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Compass used to lay out boundaries for West Jersey, between Pennsylvania and Maryland, and possibly in the City of Philadelphia, c. 1680. (Philadelphia History Museum at the Atwater Kent, Historical Society of Pennsylvania Collection, transferred from Chicago History Museum, 1981, Photograph by Sara Hawken)
A close examination of the face of this compass demonstrates the great care James Ramsey of Dublin took in crafting a piece that includes 360 lines marking degrees, ordinal as well as cardinal directions, and an elaborate image denoting North. This careful construction suggests this compass, which was made sometime before 1680, was engineered to the highest scientific standards of the seventeenth century. In addition to spending hours to make the compass, Ramsey probably would have constructed other pieces of surveying equipment to work in conjunction with the compass, including sight vanes (which look like tiny telescopes) and a protractor.
This compass was first used by John Ladd (1657-1740), a Quaker who immigrated to America in the early 1680s, to lay out boundaries for the colony of West Jersey. It was also likely used to help lay out the city of Philadelphia, although documents from that period do not definitely prove it. In 1688, six years after the founding of Philadelphia, William Penn (1644-1718) awarded land to Ladd in return for surveying work done in Philadelphia. However, there is no record that Ladd labored with Surveyor General Thomas Holme (1624-95) on the official land assessment project. Therefore, it seems more likely that this compass was used to lay out individual lots or blocks within Philadelphia than to mark boundaries of the new city. The original borders of the city, from South Street to Vine Street and between the Delaware and Schuylkill Rivers, remained in effect until the Consolidation Act of 1854, which merged the city with the rest of Philadelphia County.
This original footprint of Philadelphia, the area that came to be called Center City, was purposefully laid out with straight lines and especially wide avenues dividing the city into quadrants at the intersection of Market Street (initially called High Street, the traditional British term for a town’s main thoroughfare) and Broad Street. Penn, who had lived through the Great Fire of London in September 1666, designed his model city in order to minimize the risk of a conflagration spreading from one Philadelphia neighborhood to the rest. As another fire suppression measure, the original city plan designated five squares as common public spaces in the center of the city (later the site of City Hall) and in the center of each quadrant (creating the public spaces later named Franklin Square, Washington Square, Rittenhouse Square, and Logan Circle).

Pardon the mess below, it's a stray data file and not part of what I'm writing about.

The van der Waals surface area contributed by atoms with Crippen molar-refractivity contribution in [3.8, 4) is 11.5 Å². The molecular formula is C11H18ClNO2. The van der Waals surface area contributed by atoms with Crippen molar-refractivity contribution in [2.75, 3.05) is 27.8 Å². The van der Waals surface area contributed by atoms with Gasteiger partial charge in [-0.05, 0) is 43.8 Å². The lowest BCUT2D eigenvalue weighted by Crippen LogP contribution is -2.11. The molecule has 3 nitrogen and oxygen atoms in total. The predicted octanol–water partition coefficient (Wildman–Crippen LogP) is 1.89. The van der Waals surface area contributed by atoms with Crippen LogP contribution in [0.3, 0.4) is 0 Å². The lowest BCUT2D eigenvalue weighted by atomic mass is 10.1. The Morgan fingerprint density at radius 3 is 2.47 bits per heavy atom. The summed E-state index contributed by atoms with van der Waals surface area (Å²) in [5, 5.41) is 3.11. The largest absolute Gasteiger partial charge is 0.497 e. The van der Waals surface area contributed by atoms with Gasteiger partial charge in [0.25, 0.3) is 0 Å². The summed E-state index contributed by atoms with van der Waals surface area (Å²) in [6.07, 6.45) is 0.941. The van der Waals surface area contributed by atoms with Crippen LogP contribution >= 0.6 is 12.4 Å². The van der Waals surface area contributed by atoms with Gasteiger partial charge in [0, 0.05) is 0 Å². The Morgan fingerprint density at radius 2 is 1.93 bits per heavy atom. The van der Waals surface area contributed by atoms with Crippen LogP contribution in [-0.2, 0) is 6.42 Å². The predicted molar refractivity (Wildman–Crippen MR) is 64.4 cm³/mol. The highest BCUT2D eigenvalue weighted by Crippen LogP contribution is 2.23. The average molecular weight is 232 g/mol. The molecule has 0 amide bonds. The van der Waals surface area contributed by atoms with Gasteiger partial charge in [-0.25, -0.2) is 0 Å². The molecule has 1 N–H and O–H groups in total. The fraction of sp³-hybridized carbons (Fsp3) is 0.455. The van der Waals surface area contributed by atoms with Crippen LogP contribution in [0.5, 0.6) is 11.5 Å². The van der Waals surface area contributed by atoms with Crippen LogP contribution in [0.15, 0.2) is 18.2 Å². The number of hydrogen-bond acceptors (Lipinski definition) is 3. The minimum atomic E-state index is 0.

As an especially valuable piece of equipment within the colonies, this compass later passed to Ladd’s son, John Ladd Jr. It was used again in 1740 to help lay out the temporary boundary between Pennsylvania and Maryland, decades before the surveying of the Mason-Dixon Line. The compass ended up in the collections of the Chicago Historical Society, on loan from the Historical Society of Pennsylvania for an exhibition, but it returned to the HSP in 1981 as a sort of anniversary present just before the three-hundredth anniversary of Philadelphia. The compass came into the collection of the Philadelphia History Museum in 1999 as part of a transfer of more than 10,000 artifacts from the Historical Society. This compass represents both the conscious creation of early Philadelphia as a green country town and the use of then-modern technologies to re-order the environment.
Text by Levi Fox, a Ph.D. candidate at Temple University.